Animation + Revolution: World Cinema and the Animated Avant-Garde 6:00 pm9:00 pm
January 15
The Beasts Within 12:00 am12:00 am
Advanced Course on European Union Law and Government 8:00 am12:00 pm
GIS Institute 9:30 am5:30 pm
Write @ 5 Linden 9:30 am4:30 pm
Medical Entrepreneurship: Translating innovative technologies into successful medical ventures 10:00 am1:00 pm
New Wave Cinema in Post-Communist Romania 10:00 am12:00 pm
The Whole Hog: A Nose-to-Tail Master Class in Library Research 1:00 pm4:00 pm
Frames of History: Contemporary Politics through Korean Film 1:00 pm4:00 pm
The European Union Fundamental Rights System and the Charter of Fundamental Rights of the European Union. The American Perspective 1:00 pm7:00 pm
Improving Presentation and Communication through Improvisation 1:00 pm3:00 pm
Ghosts in the Machine: Computers and Film 2:00 pm4:00 pm
MagicalMonstrous: Fantastical Adolescence in Japanese Animation 2:00 pm5:00 pm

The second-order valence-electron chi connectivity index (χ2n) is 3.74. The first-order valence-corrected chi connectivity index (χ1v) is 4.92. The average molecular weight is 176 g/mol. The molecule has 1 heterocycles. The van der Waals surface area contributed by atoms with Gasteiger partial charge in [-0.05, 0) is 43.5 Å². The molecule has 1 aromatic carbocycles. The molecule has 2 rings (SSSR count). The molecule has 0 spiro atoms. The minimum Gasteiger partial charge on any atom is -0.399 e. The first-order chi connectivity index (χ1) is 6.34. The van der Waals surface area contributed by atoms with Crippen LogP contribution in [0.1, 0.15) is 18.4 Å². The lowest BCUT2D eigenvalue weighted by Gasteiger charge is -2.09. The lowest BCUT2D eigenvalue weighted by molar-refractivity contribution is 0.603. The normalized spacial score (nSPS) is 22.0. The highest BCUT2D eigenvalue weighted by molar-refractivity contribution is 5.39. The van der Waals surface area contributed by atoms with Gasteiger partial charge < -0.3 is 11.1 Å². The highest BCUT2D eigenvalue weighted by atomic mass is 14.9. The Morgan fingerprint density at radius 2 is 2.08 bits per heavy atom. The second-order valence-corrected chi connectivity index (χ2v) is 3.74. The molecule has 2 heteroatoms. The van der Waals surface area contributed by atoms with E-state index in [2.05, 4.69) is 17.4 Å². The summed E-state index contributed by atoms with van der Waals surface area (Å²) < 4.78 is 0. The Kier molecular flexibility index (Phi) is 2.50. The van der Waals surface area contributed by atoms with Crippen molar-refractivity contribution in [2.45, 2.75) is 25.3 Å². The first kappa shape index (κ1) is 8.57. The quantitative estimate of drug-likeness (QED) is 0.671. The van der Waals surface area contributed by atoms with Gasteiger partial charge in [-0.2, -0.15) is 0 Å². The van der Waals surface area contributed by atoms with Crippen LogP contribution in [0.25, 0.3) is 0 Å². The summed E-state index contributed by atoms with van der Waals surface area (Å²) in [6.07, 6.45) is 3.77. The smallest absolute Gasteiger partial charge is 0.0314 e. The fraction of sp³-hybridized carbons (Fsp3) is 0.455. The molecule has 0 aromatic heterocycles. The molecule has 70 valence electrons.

When Art Makes Music, When Music Makes Art… 3:00 pm5:00 pm
The Harvard-Spain Connection in the first decades of the Twentieth Century: Scholars, Travelers, Thinkers, Art Dealers, Masterpieces, and Rebels 3:00 pm5:00 pm
The Macabre as a Way of Life: Morbid Anatomies and the Grim Side of New England 5:00 pm7:00 pm
Animation + Revolution: World Cinema and the Animated Avant-Garde 6:00 pm9:00 pm
Why haven`t we cured cancer yet? Insights from evolution, ecology and paleontology 6:30 pm8:00 pm
January 16
Kizomba Dance Workshop 1:00 pm2:00 pm
January 17
Harvard Forest Winter Break Week 12:00 am12:00 am
Harvard Winter Session Mindfulness Retreat 12:00 am12:00 am
January 18
Dudley House Ski Trip 2016 12:00 am12:00 am
The Beasts Within 12:00 am12:00 am
Harvard Winter Session Mindfulness Retreat 12:00 am12:00 am
Harvard Forest Winter Break Week 12:00 am12:00 am
MSI Graduate Consortium Microscopy Workshop 12:00 am12:00 am
Advanced Course on European Union Law and Government 8:00 am12:00 pm
Write @ 5 Linden 9:30 am4:30 pm
New Wave Cinema in Post-Communist Romania 10:00 am12:00 pm
The European Union Fundamental Rights System and the Charter of Fundamental Rights of the European Union. The American Perspective 1:00 pm7:00 pm